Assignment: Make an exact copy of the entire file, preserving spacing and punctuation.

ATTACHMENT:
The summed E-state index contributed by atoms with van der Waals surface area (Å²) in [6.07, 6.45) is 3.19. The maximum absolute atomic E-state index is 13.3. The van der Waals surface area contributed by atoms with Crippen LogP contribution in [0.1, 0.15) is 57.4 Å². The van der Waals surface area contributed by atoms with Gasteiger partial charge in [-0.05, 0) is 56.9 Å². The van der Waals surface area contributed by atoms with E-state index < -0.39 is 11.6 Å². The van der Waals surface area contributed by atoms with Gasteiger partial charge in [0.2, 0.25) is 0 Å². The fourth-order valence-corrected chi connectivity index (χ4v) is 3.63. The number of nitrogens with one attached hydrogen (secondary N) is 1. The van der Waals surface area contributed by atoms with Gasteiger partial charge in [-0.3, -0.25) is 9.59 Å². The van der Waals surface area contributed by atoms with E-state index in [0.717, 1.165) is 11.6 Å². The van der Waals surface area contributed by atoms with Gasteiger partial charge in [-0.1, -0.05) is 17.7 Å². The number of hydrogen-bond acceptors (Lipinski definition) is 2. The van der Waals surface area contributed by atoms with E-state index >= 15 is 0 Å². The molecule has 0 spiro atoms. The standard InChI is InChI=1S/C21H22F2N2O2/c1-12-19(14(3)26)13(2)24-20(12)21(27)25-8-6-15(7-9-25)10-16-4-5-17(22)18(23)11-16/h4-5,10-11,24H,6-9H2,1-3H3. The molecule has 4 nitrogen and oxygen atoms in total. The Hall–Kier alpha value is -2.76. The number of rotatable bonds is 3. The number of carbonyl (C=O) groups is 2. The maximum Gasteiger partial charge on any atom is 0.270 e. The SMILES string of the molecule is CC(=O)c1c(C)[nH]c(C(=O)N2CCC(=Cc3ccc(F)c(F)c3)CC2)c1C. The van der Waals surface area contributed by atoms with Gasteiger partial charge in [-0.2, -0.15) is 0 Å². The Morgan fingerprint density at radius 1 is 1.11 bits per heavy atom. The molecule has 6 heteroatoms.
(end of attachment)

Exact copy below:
The summed E-state index contributed by atoms with van der Waals surface area (Å²) in [6.07, 6.45) is 3.19. The maximum absolute atomic E-state index is 13.3. The van der Waals surface area contributed by atoms with Crippen LogP contribution in [0.1, 0.15) is 57.4 Å². The van der Waals surface area contributed by atoms with Gasteiger partial charge in [-0.05, 0) is 56.9 Å². The van der Waals surface area contributed by atoms with E-state index < -0.39 is 11.6 Å². The van der Waals surface area contributed by atoms with Gasteiger partial charge in [0.2, 0.25) is 0 Å². The fourth-order valence-corrected chi connectivity index (χ4v) is 3.63. The number of nitrogens with one attached hydrogen (secondary N) is 1. The van der Waals surface area contributed by atoms with Gasteiger partial charge in [-0.3, -0.25) is 9.59 Å². The van der Waals surface area contributed by atoms with E-state index in [0.717, 1.165) is 11.6 Å². The van der Waals surface area contributed by atoms with Gasteiger partial charge in [-0.1, -0.05) is 17.7 Å². The number of hydrogen-bond acceptors (Lipinski definition) is 2. The van der Waals surface area contributed by atoms with E-state index >= 15 is 0 Å². The molecule has 0 spiro atoms. The standard InChI is InChI=1S/C21H22F2N2O2/c1-12-19(14(3)26)13(2)24-20(12)21(27)25-8-6-15(7-9-25)10-16-4-5-17(22)18(23)11-16/h4-5,10-11,24H,6-9H2,1-3H3. The molecule has 4 nitrogen and oxygen atoms in total. The Hall–Kier alpha value is -2.76. The number of rotatable bonds is 3. The number of carbonyl (C=O) groups is 2. The maximum Gasteiger partial charge on any atom is 0.270 e. The SMILES string of the molecule is CC(=O)c1c(C)[nH]c(C(=O)N2CCC(=Cc3ccc(F)c(F)c3)CC2)c1C. The van der Waals surface area contributed by atoms with Gasteiger partial charge in [-0.2, -0.15) is 0 Å². The Morgan fingerprint density at radius 1 is 1.11 bits per heavy atom. The molecule has 6 heteroatoms.